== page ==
However, after he finished The House of Hades, the fourth book in The Heroes of Olympus series, I was… appalled? shocked? disappointed? All three really. I found out that one of Ace’s favorite characters Nico Di Angelo comes out of the closet at the end of the story. Luckily, this also slipped right past Ace. Due entirely, I believe, to the fact that we got a blessing from our spiritual father before he began reading the series. Now, I’m not getting into the g a y debate in this post, but I am going to say how ridiculously inappropriate that is in a MG/YA novel. I’m definitely not one to encourage the banning of books, regardless of content, I believe it’s a person’s freedom of speech to write whatever he/she wishes but if publisher’s are going to make it a habit to publish this sort of garbage in books other people’s children are reading, they need to have a LGBT category (they have one for everything else) for them. Parents need to know beforehand if a book contains this type of inappropriate content, and it IS inappropriate. Because we, parents, also have the right to decide when/where/how we will introduce and discuss these types of issues with our children.
Anyway, after that incident I have been EXTREMELY careful what he reads. When he was younger, I would read the books before he did. Easy peasy. As he got older, I skimmed them. Still not too difficult. But now that he is reading books with word counts over 100,000 I usually just read the jacketflap and flip through it to see if anything jumps out at me.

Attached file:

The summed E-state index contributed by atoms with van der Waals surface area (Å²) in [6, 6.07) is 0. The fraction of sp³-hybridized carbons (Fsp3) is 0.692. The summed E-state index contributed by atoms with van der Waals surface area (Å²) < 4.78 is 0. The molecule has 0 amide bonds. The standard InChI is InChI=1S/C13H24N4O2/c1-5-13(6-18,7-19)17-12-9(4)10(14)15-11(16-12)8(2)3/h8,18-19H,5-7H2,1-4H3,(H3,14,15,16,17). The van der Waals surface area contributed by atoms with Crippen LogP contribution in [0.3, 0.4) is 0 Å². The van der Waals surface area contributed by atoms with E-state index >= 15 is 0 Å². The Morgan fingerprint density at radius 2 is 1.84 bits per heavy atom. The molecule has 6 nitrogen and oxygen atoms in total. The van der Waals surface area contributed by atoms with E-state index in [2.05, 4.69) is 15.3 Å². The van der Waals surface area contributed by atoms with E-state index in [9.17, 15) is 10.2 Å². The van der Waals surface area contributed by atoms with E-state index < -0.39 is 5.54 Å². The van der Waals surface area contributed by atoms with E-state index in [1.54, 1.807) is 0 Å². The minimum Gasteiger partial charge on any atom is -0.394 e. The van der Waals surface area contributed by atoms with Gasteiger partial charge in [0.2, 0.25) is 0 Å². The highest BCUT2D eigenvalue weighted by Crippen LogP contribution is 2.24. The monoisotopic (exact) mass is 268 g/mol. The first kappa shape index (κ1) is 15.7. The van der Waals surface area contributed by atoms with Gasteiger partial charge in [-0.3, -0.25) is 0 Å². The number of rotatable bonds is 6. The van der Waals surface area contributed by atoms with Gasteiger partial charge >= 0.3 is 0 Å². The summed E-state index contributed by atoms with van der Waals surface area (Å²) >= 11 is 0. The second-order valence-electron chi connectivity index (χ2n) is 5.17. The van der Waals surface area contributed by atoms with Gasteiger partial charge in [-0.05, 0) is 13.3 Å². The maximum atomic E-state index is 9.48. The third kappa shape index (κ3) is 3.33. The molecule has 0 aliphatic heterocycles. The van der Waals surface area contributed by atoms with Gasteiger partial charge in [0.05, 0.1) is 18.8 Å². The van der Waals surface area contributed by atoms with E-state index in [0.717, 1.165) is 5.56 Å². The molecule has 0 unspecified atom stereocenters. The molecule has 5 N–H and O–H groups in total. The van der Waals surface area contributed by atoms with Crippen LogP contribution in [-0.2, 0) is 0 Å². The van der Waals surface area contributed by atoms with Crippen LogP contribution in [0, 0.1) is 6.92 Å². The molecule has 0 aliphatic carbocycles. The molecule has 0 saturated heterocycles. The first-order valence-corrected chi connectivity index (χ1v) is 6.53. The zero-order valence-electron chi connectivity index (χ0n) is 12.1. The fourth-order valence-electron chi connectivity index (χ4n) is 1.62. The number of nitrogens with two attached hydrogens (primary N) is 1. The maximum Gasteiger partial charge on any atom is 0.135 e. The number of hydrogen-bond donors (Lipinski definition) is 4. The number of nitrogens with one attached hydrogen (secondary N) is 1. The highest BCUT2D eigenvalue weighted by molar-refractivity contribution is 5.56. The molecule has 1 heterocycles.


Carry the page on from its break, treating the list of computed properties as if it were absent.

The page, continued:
Which brings me to today’s post. The FANTASTIC new book out by Fr. Matthew Penney (brother of Mat. Constantina Palmer, author of The Scent of Holiness and the blog Lessons from a Monastery).
Voyage to the Rock is a terrific new book out for Orthodox young people. It is full of adventures and mysteries and danger-everything young boys (and girls) love! I was sort of nervous to give it to Ace at first because he is really, really picky about what he reads. Unfortunately, he judges his books by their covers and if it looks at all preachy or boring, he exes it before even hearing what it’s about.
So, first I played the trailer for him and Lucky, reading the captions in my most adventurous voice. It must’ve worked because he shrugged his shoulders and said, “That sounds pretty good.” Then he shoved his nose back between the current book he was reading in the backseat. Now, any moms of tween-aged boys knows that’s a major win!
A few days later, he asked if the book came in yet. Finally, when it did, he grabbed it off the counter and took off in search of a quiet spot to read. He was on the porch reading for over an hour that first night! Yay!!